Iraq has raised oil exports to a post-war high, earning billions of dollars to fund reconstruction after Baghdad cracked down on sabotage of its strategic pipelines, Oil Minister Hussein al-Shahristani says he expects 2008 oil revenues to reach $70 billion if oil prices stay high and there are no output disruptions. Mr Shahristani was optimistic Iraqi forces would be able to sustain tight security at oil facilities. That could raise the confidence of [foreign] investors who have been discouraged by [resistance to; the pre-emptive strikes on Iraq by the coalition of the killing, false flag operations by them, to encourage civil war, sectarian violence, Al Qaeda and powerful Shiite militants who had a tight grip on Basra, home to Iraq's biggest oilfields.

"In May, we have exceeded for the first time 2 million barrels-per-day (bpd) as an export rate," Mr Shahristani said. Production had also climbed to a post-war high of more than 2.5 million bpd, he said. Mr Shahristani was confident Iraq could pump up to 2.9 million bpd by the end of 2008. He declined to comment on export levels for June, but senior Iraqi oil officials said last month shipments would run slightly higher because of extra Kirkuk sales from the north.

Unknown News
"News that's not known, or not known enough."

-- IN IRAQ --

and 90,000 SERIOUSLY INJURED Aug. 2003

and 1,414,723 SERIOUSLY INJURED June 2007

and 50,677 SERIOUSLY INJURED June 2007

and 861 SERIOUSLY INJURED June 2007

and 288 SERIOUSLY INJURED June 2007

and 452 SERIOUSLY INJURED June 2007


and 25,761 SERIOUSLY INJURED July 2004

and 6,273 SERIOUSLY INJURED July 2004

and 1,026 SERIOUSLY INJURED Jan. 2007

and 834 SERIOUSLY INJURED June 2007


Army chief admits morale concerns over lack of combat
Lieutenant General Leahy was responding to public criticism from two infantry officers who have written in the Australian Army Journal. The officers claim that some soldiers are sometimes ashamed to wear the Australian uniform and have been treated with "near contempt" by allies in Iraq and Afghanistan because they are involved in such low-risk missions.

Memorial Day Special…Winter Soldier on the Hill: War Vets Testify Before Congress
War veterans from Iraq and Afghanistan came to Capitol Hill this month to testify before Congress and give an eyewitness account about the horrors of war. Like the Winter Soldier hearings in March, when more than 200 service members gathered for four days in Silver Spring, Maryland to give their eyewitness accounts of the injustices occurring in Iraq and Afghanistan, “Winter Soldier on the Hill” was designed to drive home the human cost of the war and occupation—this time, to the very people in charge of doing something about it. The name, Winter Soldier, comes from a similar event in 1971, when hundreds of Vietnam veterans gathered in Detroit, and is derived from the opening line of Thomas Paine’s pamphlet, “The Crisis,” published in 1776: “These are the times that try men’s souls: The summer soldier and the sunshine patriot will, in this crisis, shrink from the service of their country; but he that stands it now, deserves the love and thanks of man and woman.” In a packed public hearing this month, the soldiers testified before a panel of lawmakers from the Congressional Progressive Caucus. Today we spend the hour hearing their testimony.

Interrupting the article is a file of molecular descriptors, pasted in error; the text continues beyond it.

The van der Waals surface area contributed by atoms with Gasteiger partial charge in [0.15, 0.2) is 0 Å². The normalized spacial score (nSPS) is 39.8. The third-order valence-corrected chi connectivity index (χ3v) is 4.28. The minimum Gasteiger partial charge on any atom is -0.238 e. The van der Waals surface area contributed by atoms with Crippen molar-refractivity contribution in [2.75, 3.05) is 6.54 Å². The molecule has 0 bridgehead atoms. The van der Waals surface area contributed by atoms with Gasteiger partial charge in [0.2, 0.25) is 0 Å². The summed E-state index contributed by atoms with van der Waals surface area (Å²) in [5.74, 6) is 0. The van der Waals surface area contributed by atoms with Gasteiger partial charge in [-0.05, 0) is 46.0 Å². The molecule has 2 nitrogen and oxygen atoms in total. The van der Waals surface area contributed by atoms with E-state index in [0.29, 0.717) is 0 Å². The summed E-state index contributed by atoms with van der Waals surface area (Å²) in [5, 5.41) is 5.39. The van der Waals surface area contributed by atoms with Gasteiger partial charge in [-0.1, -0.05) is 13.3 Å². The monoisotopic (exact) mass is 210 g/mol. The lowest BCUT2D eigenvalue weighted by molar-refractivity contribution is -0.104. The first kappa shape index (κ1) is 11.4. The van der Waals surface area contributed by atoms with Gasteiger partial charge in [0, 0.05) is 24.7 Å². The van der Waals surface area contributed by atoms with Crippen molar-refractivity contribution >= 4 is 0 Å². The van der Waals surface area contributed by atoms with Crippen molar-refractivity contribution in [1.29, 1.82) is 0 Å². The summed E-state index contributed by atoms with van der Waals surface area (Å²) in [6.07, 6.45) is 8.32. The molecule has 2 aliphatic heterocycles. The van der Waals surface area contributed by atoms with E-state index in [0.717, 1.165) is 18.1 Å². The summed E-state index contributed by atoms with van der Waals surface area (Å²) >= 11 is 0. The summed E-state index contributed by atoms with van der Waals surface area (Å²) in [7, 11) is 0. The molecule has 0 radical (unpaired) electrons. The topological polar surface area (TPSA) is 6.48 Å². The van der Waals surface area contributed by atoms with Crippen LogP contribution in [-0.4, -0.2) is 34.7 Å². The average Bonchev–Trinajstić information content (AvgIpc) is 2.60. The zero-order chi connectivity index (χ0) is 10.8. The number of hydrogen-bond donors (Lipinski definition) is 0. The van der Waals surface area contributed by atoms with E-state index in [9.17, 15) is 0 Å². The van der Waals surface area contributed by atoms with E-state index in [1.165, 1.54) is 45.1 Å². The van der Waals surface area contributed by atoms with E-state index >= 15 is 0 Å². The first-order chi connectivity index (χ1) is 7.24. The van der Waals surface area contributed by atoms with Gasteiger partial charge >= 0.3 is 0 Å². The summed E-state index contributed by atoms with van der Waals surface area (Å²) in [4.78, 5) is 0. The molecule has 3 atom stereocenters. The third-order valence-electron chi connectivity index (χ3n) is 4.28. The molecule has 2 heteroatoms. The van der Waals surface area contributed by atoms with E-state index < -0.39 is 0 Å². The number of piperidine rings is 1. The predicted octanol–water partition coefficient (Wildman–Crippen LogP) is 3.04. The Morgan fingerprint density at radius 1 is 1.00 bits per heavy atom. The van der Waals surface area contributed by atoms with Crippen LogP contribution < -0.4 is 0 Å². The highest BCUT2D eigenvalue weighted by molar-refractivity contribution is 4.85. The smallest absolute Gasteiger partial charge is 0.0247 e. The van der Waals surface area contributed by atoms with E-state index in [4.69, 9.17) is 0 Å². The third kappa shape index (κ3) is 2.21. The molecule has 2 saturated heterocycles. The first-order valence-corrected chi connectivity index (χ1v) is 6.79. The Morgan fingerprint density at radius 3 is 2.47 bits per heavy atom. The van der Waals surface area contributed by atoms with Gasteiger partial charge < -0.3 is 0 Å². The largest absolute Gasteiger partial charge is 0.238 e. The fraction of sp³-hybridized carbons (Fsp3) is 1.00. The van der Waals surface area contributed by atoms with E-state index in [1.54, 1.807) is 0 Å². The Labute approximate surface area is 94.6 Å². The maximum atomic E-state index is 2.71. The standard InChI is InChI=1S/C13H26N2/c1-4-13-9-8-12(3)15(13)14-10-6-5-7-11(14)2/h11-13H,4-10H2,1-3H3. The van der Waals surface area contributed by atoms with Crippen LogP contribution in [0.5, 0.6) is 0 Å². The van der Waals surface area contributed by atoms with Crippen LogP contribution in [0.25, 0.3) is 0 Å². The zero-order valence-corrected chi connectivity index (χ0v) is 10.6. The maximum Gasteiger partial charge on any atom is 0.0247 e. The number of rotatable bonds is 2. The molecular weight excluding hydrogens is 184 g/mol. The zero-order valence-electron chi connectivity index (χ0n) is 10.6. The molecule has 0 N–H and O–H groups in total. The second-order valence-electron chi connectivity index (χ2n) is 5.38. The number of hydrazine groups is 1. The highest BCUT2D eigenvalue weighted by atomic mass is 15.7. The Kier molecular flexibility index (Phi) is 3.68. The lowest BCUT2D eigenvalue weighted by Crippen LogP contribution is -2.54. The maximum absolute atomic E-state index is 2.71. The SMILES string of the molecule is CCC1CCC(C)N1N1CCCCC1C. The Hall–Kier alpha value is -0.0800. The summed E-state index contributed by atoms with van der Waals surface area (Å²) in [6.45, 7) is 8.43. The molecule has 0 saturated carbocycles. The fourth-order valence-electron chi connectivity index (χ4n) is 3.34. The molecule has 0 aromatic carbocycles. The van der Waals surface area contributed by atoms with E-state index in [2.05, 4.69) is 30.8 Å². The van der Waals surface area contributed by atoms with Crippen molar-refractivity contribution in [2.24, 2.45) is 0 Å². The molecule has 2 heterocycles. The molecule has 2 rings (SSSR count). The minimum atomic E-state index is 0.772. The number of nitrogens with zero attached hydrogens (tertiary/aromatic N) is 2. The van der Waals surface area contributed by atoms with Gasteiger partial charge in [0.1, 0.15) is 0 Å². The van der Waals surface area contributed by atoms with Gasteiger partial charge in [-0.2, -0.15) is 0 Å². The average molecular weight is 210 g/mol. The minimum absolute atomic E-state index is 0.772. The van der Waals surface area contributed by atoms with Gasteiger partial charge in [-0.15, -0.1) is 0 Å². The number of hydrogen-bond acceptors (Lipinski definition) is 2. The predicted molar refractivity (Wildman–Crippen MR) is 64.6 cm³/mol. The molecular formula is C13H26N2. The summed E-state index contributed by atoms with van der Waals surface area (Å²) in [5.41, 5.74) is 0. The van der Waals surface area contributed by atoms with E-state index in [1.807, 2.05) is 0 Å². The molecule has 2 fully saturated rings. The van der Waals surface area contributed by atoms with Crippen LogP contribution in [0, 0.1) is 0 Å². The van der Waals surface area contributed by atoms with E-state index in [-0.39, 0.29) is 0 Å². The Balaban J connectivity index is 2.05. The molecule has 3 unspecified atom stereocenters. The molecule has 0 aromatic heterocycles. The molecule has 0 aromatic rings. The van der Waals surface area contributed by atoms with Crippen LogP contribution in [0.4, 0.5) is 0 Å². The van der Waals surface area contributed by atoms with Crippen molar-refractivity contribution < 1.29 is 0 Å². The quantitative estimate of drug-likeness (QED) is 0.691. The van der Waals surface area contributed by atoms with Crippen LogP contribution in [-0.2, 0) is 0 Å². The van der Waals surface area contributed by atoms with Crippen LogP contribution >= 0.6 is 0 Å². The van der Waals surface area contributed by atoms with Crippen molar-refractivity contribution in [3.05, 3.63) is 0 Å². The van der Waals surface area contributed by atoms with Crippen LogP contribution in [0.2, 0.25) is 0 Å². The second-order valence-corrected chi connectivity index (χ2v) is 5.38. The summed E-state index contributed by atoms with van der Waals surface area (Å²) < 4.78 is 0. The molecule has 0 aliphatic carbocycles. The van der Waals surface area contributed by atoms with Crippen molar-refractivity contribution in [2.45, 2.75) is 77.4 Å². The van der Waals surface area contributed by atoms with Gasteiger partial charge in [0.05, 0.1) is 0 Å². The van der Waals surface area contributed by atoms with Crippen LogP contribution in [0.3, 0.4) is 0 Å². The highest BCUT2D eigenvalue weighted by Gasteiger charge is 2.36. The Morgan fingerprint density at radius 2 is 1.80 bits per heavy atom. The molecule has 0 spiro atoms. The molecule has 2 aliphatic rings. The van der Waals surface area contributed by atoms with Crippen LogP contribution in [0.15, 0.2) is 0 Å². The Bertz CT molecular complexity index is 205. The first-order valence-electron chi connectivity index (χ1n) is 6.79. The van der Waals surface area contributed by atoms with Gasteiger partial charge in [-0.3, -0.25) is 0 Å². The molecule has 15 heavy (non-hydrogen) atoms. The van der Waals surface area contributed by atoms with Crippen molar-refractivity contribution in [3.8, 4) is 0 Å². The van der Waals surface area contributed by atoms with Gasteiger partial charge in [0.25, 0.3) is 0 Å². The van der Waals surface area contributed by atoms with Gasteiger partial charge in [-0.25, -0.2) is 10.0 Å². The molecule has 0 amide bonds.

US dockers strike over Iraq war
Union officials say about 10,000 longshore workers who handle cargo along the west coast of the United States have stayed away from work in a one-day protest against the war in Iraq.

Thousands take part in anti-war protests
Thousands of anti-war protesters have marched in Britain and the United States to mark the fifth anniversary of the start of the war in Iraq.

'Charge Howard with war crimes'
FORMER Malaysian prime minister Mahathir Mohamad has called for ex-prime minister John Howard and other Western leaders to be charged with war crimes over the conflict in Iraq.

In 1998, Dick Cheney, now US vice-president but then chief executive of a major oil services company, remarked: "I cannot think of a time when we have had a region emerge as suddenly to become as strategically significant as the Caspian." But the oil and gas there is worthless until it is moved. The only route which makes both political and economic sense is through Afghanistan.